Do not lie to one another, since you laid aside the old self with its evil practices.
And put on the new self, which in the likeness of God has been created in righteousness and holiness of the truth. Therefore, laying aside falsehood, speak truth each one of you with his neighbor, for we are members of one another.
When is lying okay? This a question I have asked many times over the years to students in different youth groups, from Nevada to Alaska to California. Typically, the first response is the good “Christian” response of: never. Then I ask, “What about if someone asks you if an outfit makes them look overweight and you do think it does? Then what?” That gets them thinking. Then I follow it up with, “What about if it is a matter of life and death? Should you lie then?” That really gets them quiet. Maybe the issue of lying is not as cut and dried as we think.
A few years ago, an article appeared in the Huffington Post asking the question “When Is It Okay to Lie?” Their answer was basically: do whatever brings you closer to the person you are talking to. If the truth will do that, then tell the truth. If a lie helps, then that is the way to go. On the other hand, if you are trying to end a relationship, they suggest lying as much as is necessary to end it. There seems to be a general principle in our world that if a lie will protect the person you are lying to, then that has to be the best way to love that person. For many of us, that seems like sound logic, and from a human standpoint I would agree.
Yet, as believers, we choose to cast aside our own logic for the truth revealed by God. We know ours can be faulty, but His never fails. In 1 Timothy 1:10, those who lie are listed with sinners, murders, and the ungodly, and declares lying as “contrary to sound teaching.” Titus 1:2 and Hebrew 6:18 remark that a fundamental principle of God’s character is that He cannot lie, and we are called to imitate Him (Galatians 5:1). Christ is the best example on this subject, since He lived as human in real social situations. There were so many times throughout His ministry that He could have told a little white lie to keep from hurting someone’s feelings, but He consistently spoke the truth in love. This is exactly what we are called to do (Eph. 4:15). Love is really what is at issue here. We claim to hide the truth in an attempt to “love” another, but that is not love at all, at least not the brand of selfless love that we are called to. I think, if we really looked under the surface, our attempts to protect someone or spare their feelings are actually quite self-serving.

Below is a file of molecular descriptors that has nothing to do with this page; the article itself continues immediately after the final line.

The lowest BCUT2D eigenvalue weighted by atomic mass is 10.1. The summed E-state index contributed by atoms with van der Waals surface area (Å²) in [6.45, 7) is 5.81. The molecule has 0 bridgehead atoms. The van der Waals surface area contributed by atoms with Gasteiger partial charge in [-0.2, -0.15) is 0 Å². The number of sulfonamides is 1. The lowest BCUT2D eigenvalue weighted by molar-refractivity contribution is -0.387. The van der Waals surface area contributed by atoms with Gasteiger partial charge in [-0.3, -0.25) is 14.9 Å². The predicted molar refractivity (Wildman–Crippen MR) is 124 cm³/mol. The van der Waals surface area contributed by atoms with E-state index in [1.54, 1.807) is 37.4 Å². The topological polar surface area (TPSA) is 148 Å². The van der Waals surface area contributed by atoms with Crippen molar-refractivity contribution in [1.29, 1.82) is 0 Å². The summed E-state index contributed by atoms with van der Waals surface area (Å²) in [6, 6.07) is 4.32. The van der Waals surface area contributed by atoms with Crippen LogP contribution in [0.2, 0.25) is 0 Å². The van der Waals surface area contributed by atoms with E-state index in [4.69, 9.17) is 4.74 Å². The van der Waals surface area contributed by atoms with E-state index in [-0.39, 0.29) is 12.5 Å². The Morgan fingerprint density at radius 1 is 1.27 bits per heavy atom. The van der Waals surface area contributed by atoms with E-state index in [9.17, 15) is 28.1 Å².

In Colossians 3, Paul says it very plainly, “do not lie.” His reasoning behind it is one of identity. Lying is not a part of the new person we are in Christ. We have been created to be like Him in righteousness and holiness. The very first thing that we are asked to stop in Ephesians 4 is lying (falsehood) and to begin to speak the truth to each other. Truth makes us uncomfortable to speak at times and can sting the hearer, but it is just this sort of love that God calls us to and Christ lived as an example for us to follow. This shouldn’t give us license to speak without thinking, but it should cause us to be willing to speak truth as needed regardless of our own comfort or safety.
May we, today, choose to follow God’s path of love through truth rather than love in our own estimation.